One of the ways to preserve a society is to preserve Justice in its highest form. That is, because I can act righteously on God’s righteousness, even if that be imperfect at this time because I am still imperfect, then I can be Just in my decision making and actions towards others. Conversely if I am living a righteous life I will not do that which is unjust or commit any injustice towards my brothers or sisters. In short, a righteous society will naturally do Justice since Justice is a by-produce of righteousness.

I have said this before in sermons but it bears repeating, this was the intention for Israel. They were first and foremost, living by the law of God, to be a righteous society and when they failed at that, simply turned to traditions and practices, God became displeased with them. Not that I am trying to say that MacArthur has brought upon himself the displeasure of God by rejecting Social Justice, but that his theology has always seemed to be a bit too focused on fundamentalist traditions to the exclusion of all else. Preferring Christians be in the World but not really in the world so we can avoid at all times anything that might make us look of the world. MacArthur has written many great works in his lifetime some of high quality, it is unfortunate that he has maligned himself with comments like this and with the “Strange Fire” controversy over Charismatics.

If Jesus is correct and we are the light of the world, as in, the Gospel lived out in this world meant to light and preserve the Earth then we must, if we are to be consistent with the whole council of scripture, seek to do Justice in the church and in the social sphere. That is not a Justice that rejects the Gospel as our secular counterparts understandably do, but a Justice because of the Gospel, the Gospel making us Just as it works through the Holy Spirit to make us righteous. So when we come across an unjust system we can stand up against it and even work to rework it to remove that injustice whether it be through corrective measures, if required, or through just changing the way the system works. Doing so with the reconciling mindset, that total restoration of person and relationship can be established. Remembering that unjust systems are dehumanizing to both the oppressed and the perpetuator. Acknowledging too that sometimes the goal of restoration of relationship is impossible because of the nature of the oppression and the extent of the damage done. (Note: I would apply this to an abusive relationship or rape, not to ethnic reconciliation though I have heard two stories recently about abusers and the abused reconciling).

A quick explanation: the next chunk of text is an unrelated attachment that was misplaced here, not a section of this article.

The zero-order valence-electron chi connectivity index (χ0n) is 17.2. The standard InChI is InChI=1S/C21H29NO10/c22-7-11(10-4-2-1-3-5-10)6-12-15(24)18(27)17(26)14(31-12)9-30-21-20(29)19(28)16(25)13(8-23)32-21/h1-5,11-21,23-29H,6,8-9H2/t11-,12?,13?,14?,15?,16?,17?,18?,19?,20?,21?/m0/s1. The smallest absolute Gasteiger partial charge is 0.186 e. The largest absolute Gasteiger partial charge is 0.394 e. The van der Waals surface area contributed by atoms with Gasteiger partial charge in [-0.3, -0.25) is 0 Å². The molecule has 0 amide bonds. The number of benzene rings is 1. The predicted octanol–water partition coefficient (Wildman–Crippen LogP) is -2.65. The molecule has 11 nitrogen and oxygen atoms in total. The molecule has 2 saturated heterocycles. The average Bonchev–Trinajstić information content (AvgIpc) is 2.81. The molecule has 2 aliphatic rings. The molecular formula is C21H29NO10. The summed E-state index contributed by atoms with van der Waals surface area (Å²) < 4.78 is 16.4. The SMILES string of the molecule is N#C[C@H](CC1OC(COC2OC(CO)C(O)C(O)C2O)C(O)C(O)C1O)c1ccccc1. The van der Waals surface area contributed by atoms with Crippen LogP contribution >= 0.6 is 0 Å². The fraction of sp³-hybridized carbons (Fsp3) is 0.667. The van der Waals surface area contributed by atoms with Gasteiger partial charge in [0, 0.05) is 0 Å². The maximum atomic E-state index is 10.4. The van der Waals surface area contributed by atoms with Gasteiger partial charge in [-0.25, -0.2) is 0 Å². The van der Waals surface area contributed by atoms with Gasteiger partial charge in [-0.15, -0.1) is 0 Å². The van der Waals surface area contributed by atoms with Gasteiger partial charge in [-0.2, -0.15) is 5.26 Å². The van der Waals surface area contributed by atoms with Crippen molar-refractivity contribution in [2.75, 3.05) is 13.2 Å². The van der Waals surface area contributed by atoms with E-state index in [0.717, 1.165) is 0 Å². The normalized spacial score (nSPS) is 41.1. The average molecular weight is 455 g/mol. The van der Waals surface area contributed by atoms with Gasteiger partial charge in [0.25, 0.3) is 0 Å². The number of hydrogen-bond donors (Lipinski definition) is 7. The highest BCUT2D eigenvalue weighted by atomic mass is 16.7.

So, MacArthur is partly right, Jesus is the Light of the World and we become such when The Spirit dwell within us. The Church is not just a mere collection of humans untouched by the divine, but a great family bound together as the continued incarnation of Christ through the indwelling of Christ to be made into a reconciled Holy Temple (Ephesians 2). If the Gospel is to have such a great effect on us then we are, out of gratitude, obligated to participate in the healing work of Reconciliation and Social Justice is a tool we once wielded for that work.

Now, I know some of you think I am trying to synchronize or justify, but the more I read scripture, really read scripture, the more I see God’s heart beats for everyone from the poor to the rich for the reconciliation of us to himself and us to one another in every sphere of life. There may be some spheres where this is impossible right now because of how thoroughly secular they have become, but that should not stop us from striving. God has not given us a spirit of fear, as Paul tells Timothy, but the Holy Spirit which comes in power and grants us the ability to do what God tells Micah to tell Israel, to do justice, love mercy and walk humbly with God.

Avoiding Schizophrenia Or Finding the Middle Ground

Avoiding Schizophrenia Or Finding the Middle Ground

 The Things We Do Not Need Banner

            Authors Note: This article covers two extremes, understand biased will be shown.

They are two opposite extremes. One makes people think we are crazy and the other makes people we think we are stiff and judgmental. Yes, I’m talking about what New-agers have dubbed Emotionalism and Intellectualism. Two very different viewpoints, and yes extremes. Emotionalism is just that, an Ideology based entirely on experience through emotions, whether that be of God or of some other thing that may hold our attention. While Intellectualism is based in the intellect, the mind can solve the problems, we must have head knowledge over heart. The idea here is that we gain knowledge about God or our relationship with God is based entirely on biblical knowledge.

Traditionally the Emotional ones look down on the intellectuals for never “having loosening up and being boards.” At the same time the Intellectuals look down on the emotional ones for being “immature” or “Overly charismatic.” Interestingly enough not much work has been done to try to reconcile the two viewpoints, but that is not surprising when you consider how often one viewpoint blasts another in the church today. Is it so surprising we have no sort of reconciliation in the matter. We either Blast Rob Bell for his existential remarks of never understanding God or we go after John MacCarther for his overly intense application of his vast knowledge.